The latest survey by the Business Performance Innovation (BPI) Network shows businesses aren't adopting digital transformation initiatives quickly enough. With the majority of businesses only just taking the most basic steps on the road to IT transformation, because of major failings in the planning, resource allocation, staffing, collaboration and financial commitments needed to fulfil that vision.
Most IT leaders around the world give their businesses failing or near failing grades for their ability to adapt and innovate around transformational new technologies. Which is, a significant problem as executives globally have IT transformation as central to their future plan to be competitive. The study, entitled “Bringing Dexterity to IT Complexity: What’s Helping or Hindering IT Tech Professionals,” is part of the ongoing initiative by the BPI Network and Dimension Data looking at the state of IT change and innovation at enterprises globally.
Just a few months ago, 92% of business executives globally said in a BPI Network survey that they were making progress toward adopting modern technologies to transform their companies into dynamic digital businesses. They predicted the three areas that would benefit most from transformation were: increased agility in the face of business changes (70%), greater cost efficiencies (57%) and a faster development of innovative new applications (47%).
To be successful in their IT transformation businesses need to move from a dependency on costly hardware systems located on the company premises to cloud and software-driven environments that have a more flexible cost structure, the ability to scale-up, meet a rising demand and have the flexibility to reshape the enterprise to meet unexpected business challenges.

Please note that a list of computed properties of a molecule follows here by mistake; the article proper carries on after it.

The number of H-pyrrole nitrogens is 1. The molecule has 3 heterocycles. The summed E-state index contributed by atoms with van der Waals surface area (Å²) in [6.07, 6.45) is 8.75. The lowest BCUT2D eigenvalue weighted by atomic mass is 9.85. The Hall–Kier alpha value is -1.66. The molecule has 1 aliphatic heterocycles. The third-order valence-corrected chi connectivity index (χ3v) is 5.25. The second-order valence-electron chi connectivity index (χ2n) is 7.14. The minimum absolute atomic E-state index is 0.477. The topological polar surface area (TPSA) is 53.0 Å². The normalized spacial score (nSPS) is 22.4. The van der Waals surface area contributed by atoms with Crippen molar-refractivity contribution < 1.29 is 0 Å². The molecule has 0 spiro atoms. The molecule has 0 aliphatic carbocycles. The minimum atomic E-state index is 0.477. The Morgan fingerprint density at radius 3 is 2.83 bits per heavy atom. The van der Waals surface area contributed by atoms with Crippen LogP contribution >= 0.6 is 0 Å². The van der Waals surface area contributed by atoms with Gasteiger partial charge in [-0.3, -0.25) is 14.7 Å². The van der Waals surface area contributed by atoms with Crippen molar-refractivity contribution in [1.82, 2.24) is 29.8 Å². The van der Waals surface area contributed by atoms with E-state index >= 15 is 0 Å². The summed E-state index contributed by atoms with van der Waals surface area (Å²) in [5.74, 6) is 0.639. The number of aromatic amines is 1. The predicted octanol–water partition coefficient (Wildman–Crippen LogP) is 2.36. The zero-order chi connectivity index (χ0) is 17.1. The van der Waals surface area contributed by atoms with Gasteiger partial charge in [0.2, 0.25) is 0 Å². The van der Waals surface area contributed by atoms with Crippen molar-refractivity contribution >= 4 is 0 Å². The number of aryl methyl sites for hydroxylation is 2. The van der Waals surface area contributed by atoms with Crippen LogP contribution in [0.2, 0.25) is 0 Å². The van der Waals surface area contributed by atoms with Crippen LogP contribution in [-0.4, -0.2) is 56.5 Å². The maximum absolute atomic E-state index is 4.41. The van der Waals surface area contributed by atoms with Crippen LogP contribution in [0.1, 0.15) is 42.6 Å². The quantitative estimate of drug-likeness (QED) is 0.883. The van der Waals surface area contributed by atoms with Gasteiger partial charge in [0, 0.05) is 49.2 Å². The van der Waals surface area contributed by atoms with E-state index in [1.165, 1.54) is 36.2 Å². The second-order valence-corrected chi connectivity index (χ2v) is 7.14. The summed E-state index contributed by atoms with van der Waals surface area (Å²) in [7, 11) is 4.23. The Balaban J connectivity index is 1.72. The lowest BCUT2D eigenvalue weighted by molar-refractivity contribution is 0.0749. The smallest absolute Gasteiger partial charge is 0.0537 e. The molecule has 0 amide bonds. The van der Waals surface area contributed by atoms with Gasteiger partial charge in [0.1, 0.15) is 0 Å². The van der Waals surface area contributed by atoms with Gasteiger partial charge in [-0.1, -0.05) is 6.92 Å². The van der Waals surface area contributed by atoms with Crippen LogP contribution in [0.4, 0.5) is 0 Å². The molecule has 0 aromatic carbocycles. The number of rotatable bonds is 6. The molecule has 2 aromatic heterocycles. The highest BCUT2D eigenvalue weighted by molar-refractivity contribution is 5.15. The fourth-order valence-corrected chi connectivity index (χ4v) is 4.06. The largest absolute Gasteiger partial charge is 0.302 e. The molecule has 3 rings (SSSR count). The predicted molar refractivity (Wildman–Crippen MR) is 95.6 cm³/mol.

Yet the BPI survey shows major failings in planning, resource allocation, staffing, collaboration and financial commitments that are impeding progress.
Among other complaints from the IT team are that business managers wait too long to bring them into the process (52%), don’t provide sufficient funding and resources to get the job done (48%), and then change job requirements before work can be completed (46%). IT workers also indicate that they are frequently not viewed as trusted partners in the innovation process, with more than half of respondents indicating that business leaders have a negative impression of the IT department.
The study also found that half of IT respondents believe their companies will eventually either move “everything” (13%) or “most operations” (37%) to the cloud. Some 11% of respondents said the cloud “doesn’t make sense” for their business. Currently, 34% are using the cloud for data storage and 45% are using it for software-as-a-service applications. More than a third say their companies have not yet embraced the cloud.
With most organisations failing to execute an IT transformation largely due to a lack of executive commitment, absence of clear objectives, lack of technical knowledge among business managers, a deep shortage of skilled data and software engineers, and poor collaboration between IT and business staff members.
“This is exactly what I see in every client I visit,” said Kevin Leahy, General Manager for Data Centers for Dimension Data in the Americas. “What I find is a communication gap. What they’re spending time on is very low-level automation tasks. Instead, they should focus on innovation and disrupting their competitors. They need to focus on the tasks that will change business outcomes.”